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# Returns to Scale

We know now that the law of diminishing returns discusses the relationship between factors of production and production output. However, remember that it operates within the boundaries of the short run. What actually happens in the long run? Let us look at returns to scale and Cobb Douglas Production Function.

## Returns To Scale

It is important to realize that the study of production completely differs according to the time frame. Recollect that we take the help of the law of diminishing returns to study production in the short run, whereas in the long run, the returns to scale are at the helm.

Again, the long run is a long enough period in which we can alter both fixed and variable factors. Thus, in the long run, we aim to study the effect of the changes in all the inputs on the production output.

However, these changes are not random. All the factors are increased or decreased together. This is also known as changes in scale, hence the name return to scale.

Thus, in the long run, we proportionately vary the inputs and observe the relative change in production. Of course, the return to scale can be of three types- increasing, decreasing and constant.

### Constant Returns to Scale

For constant returns to scale to occur, the relative change in production should be equal to the proportionate change in the factors.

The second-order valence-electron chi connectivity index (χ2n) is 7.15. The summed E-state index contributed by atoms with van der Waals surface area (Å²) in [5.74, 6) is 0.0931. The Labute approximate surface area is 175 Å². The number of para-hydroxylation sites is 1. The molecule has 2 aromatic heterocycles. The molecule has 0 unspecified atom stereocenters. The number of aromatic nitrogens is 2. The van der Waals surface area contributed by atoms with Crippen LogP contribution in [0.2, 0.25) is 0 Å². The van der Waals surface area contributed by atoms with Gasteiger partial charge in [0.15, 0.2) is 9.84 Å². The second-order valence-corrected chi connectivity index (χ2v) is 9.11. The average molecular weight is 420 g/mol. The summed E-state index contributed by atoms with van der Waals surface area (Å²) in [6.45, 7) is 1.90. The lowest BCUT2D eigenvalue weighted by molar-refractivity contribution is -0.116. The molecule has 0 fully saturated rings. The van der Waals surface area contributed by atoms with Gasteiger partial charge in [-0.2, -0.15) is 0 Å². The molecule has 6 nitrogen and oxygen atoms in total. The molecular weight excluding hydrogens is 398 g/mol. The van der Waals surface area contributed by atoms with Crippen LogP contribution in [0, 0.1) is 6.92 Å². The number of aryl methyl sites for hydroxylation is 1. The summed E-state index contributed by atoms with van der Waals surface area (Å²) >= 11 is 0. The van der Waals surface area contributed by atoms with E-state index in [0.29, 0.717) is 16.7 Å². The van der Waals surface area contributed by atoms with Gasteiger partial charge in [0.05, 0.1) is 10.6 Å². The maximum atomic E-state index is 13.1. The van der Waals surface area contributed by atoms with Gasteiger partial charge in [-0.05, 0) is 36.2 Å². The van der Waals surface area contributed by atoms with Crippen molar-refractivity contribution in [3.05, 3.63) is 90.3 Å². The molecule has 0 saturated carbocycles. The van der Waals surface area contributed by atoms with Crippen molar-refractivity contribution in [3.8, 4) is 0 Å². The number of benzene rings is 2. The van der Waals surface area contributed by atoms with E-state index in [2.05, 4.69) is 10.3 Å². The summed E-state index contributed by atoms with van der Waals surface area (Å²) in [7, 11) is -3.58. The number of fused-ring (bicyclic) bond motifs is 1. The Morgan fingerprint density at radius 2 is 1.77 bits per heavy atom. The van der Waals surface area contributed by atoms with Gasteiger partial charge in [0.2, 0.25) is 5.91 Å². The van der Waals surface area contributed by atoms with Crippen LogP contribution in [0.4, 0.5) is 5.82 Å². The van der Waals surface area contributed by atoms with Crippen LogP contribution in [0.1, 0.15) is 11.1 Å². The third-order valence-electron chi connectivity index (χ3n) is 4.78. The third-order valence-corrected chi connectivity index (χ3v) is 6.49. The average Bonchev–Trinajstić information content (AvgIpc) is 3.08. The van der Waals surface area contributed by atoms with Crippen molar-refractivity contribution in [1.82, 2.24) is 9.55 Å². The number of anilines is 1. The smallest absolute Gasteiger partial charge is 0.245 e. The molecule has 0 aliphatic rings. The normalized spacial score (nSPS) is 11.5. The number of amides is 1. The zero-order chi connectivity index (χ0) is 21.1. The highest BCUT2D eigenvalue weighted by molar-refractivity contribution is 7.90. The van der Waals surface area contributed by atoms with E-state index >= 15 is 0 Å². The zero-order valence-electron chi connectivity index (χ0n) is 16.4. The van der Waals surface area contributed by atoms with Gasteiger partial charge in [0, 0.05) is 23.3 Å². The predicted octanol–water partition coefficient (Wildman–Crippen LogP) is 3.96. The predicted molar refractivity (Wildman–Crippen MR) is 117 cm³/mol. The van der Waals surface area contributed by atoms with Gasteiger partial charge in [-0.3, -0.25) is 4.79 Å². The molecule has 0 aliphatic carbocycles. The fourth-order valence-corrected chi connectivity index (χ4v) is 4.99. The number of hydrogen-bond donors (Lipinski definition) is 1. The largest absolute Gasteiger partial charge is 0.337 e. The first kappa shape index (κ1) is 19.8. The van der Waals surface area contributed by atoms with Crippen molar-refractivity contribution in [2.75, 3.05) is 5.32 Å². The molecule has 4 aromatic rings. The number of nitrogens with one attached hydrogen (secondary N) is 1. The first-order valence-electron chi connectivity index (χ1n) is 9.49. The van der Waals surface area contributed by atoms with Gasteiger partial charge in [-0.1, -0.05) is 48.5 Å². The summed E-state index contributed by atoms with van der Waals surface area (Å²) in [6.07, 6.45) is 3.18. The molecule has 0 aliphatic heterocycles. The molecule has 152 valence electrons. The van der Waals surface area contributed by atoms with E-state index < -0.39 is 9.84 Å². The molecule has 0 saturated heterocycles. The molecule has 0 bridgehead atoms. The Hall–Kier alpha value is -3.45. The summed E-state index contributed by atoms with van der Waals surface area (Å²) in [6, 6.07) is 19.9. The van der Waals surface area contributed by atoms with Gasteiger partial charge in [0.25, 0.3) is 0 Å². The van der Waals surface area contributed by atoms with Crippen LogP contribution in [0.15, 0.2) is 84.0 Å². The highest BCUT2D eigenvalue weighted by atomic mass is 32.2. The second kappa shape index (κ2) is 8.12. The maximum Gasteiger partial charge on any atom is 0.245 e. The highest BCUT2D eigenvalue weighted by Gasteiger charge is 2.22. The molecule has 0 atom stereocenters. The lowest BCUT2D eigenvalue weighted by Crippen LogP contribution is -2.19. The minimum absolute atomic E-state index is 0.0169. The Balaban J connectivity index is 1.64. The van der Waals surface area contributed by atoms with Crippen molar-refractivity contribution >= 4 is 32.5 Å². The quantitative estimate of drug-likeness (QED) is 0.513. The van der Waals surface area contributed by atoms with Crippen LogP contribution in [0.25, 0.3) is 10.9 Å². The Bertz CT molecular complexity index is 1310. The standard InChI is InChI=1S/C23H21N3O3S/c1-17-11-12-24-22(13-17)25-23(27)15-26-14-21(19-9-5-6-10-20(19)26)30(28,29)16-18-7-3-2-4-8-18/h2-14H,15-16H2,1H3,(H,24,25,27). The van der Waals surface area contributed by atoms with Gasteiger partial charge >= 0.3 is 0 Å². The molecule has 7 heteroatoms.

For example, if all the factors are proportionately doubled, then constant returns would imply that the production output would also double. Interestingly, the production function of an economy as a whole exhibits close characteristics of constant returns to scale.

Also, studies suggest that an individual firm passes through a long phase of constant return to scale in its lifetime. Lastly, it is also known as the linear homogeneous production function.

### Increasing Returns to Scale

Here, the proportionate increase in production is greater than the increase in inputs. Note that upon expansion, a firm experiences increasing returns to scale. The indivisibility of factors is another reason for this.

Some factors are available in large units, such that they are completely suitable for large-scale production. Evidently, if all the factors are perfectly divisible then there might be no increasing returns. Further, specialization of land and machinery can be another reason.

### Decreasing Returns to Scale

An incidence of decreasing returns to scale would mean that the increase in output is less than the proportionate increase in the input. Generally, this happens when a firm expands all its inputs, especially a large firm.

When the firm expands to a very large size, it becomes difficult to manage it with the same efficiency as before. Hence, the increasing complexity in management, coordination, and control eventually leads to decreasing returns.

## Cobb Douglas Production Function

The Cobb Douglas production function {Q(L, K)=A(L^b)K^a}exhibits the three types of returns:

• If a+b>1, there are increasing returns to scale.
• For a+b=1, we get constant returns to scale.
• If a+b<1, we get decreasing returns to scale.

## Solved Example Cobb Douglas Production Function

Q: If the production function of a firm is Q=A(L^0.1)K^0.9, what can you conclude about its production according to the Cobb-Douglas Production Function.

Ans: Here a=0.9 and b=0.1. Further a+b=1, which implies that the firm has experiences constant returns to scale.

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